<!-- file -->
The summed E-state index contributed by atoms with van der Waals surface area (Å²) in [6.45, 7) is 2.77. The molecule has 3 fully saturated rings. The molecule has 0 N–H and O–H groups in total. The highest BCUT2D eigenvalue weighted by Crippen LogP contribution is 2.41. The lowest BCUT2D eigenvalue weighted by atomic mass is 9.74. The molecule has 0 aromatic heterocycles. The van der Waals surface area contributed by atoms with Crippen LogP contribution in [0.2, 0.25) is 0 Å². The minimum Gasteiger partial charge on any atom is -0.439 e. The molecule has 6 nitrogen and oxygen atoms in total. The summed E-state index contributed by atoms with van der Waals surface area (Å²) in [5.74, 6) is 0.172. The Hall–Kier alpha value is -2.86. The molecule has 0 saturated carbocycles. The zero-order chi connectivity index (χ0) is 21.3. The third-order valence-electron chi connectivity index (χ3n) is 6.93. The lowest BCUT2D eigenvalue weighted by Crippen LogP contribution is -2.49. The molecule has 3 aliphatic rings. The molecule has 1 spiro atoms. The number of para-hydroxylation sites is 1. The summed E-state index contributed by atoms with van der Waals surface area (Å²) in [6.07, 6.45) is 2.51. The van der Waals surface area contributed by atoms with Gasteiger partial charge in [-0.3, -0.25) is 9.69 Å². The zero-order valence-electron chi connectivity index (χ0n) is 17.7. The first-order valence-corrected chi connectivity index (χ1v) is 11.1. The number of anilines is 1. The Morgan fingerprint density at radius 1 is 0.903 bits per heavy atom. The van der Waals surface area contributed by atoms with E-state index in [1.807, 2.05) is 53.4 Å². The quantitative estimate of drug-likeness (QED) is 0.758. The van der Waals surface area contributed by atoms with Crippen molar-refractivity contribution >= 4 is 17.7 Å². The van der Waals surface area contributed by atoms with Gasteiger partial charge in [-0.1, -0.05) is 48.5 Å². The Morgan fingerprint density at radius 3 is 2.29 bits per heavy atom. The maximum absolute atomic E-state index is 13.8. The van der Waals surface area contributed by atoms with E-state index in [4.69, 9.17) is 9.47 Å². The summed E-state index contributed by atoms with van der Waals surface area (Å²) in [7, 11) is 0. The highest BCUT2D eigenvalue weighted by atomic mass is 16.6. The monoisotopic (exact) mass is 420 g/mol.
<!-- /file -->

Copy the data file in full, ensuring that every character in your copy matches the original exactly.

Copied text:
The summed E-state index contributed by atoms with van der Waals surface area (Å²) in [6.45, 7) is 2.77. The molecule has 3 fully saturated rings. The molecule has 0 N–H and O–H groups in total. The highest BCUT2D eigenvalue weighted by Crippen LogP contribution is 2.41. The lowest BCUT2D eigenvalue weighted by atomic mass is 9.74. The molecule has 0 aromatic heterocycles. The van der Waals surface area contributed by atoms with Crippen LogP contribution in [0.2, 0.25) is 0 Å². The minimum Gasteiger partial charge on any atom is -0.439 e. The molecule has 6 nitrogen and oxygen atoms in total. The summed E-state index contributed by atoms with van der Waals surface area (Å²) in [5.74, 6) is 0.172. The Hall–Kier alpha value is -2.86. The molecule has 0 saturated carbocycles. The zero-order chi connectivity index (χ0) is 21.3. The third-order valence-electron chi connectivity index (χ3n) is 6.93. The lowest BCUT2D eigenvalue weighted by Crippen LogP contribution is -2.49. The molecule has 3 aliphatic rings. The molecule has 1 spiro atoms. The number of para-hydroxylation sites is 1. The summed E-state index contributed by atoms with van der Waals surface area (Å²) in [6.07, 6.45) is 2.51. The van der Waals surface area contributed by atoms with Gasteiger partial charge in [-0.3, -0.25) is 9.69 Å². The zero-order valence-electron chi connectivity index (χ0n) is 17.7. The first-order valence-corrected chi connectivity index (χ1v) is 11.1. The number of anilines is 1. The Morgan fingerprint density at radius 1 is 0.903 bits per heavy atom. The van der Waals surface area contributed by atoms with E-state index in [1.807, 2.05) is 53.4 Å². The quantitative estimate of drug-likeness (QED) is 0.758. The van der Waals surface area contributed by atoms with Crippen molar-refractivity contribution >= 4 is 17.7 Å². The van der Waals surface area contributed by atoms with Gasteiger partial charge in [-0.1, -0.05) is 48.5 Å². The Morgan fingerprint density at radius 3 is 2.29 bits per heavy atom. The maximum absolute atomic E-state index is 13.8. The van der Waals surface area contributed by atoms with E-state index in [4.69, 9.17) is 9.47 Å². The summed E-state index contributed by atoms with van der Waals surface area (Å²) in [7, 11) is 0. The highest BCUT2D eigenvalue weighted by atomic mass is 16.6. The monoisotopic (exact) mass is 420 g/mol.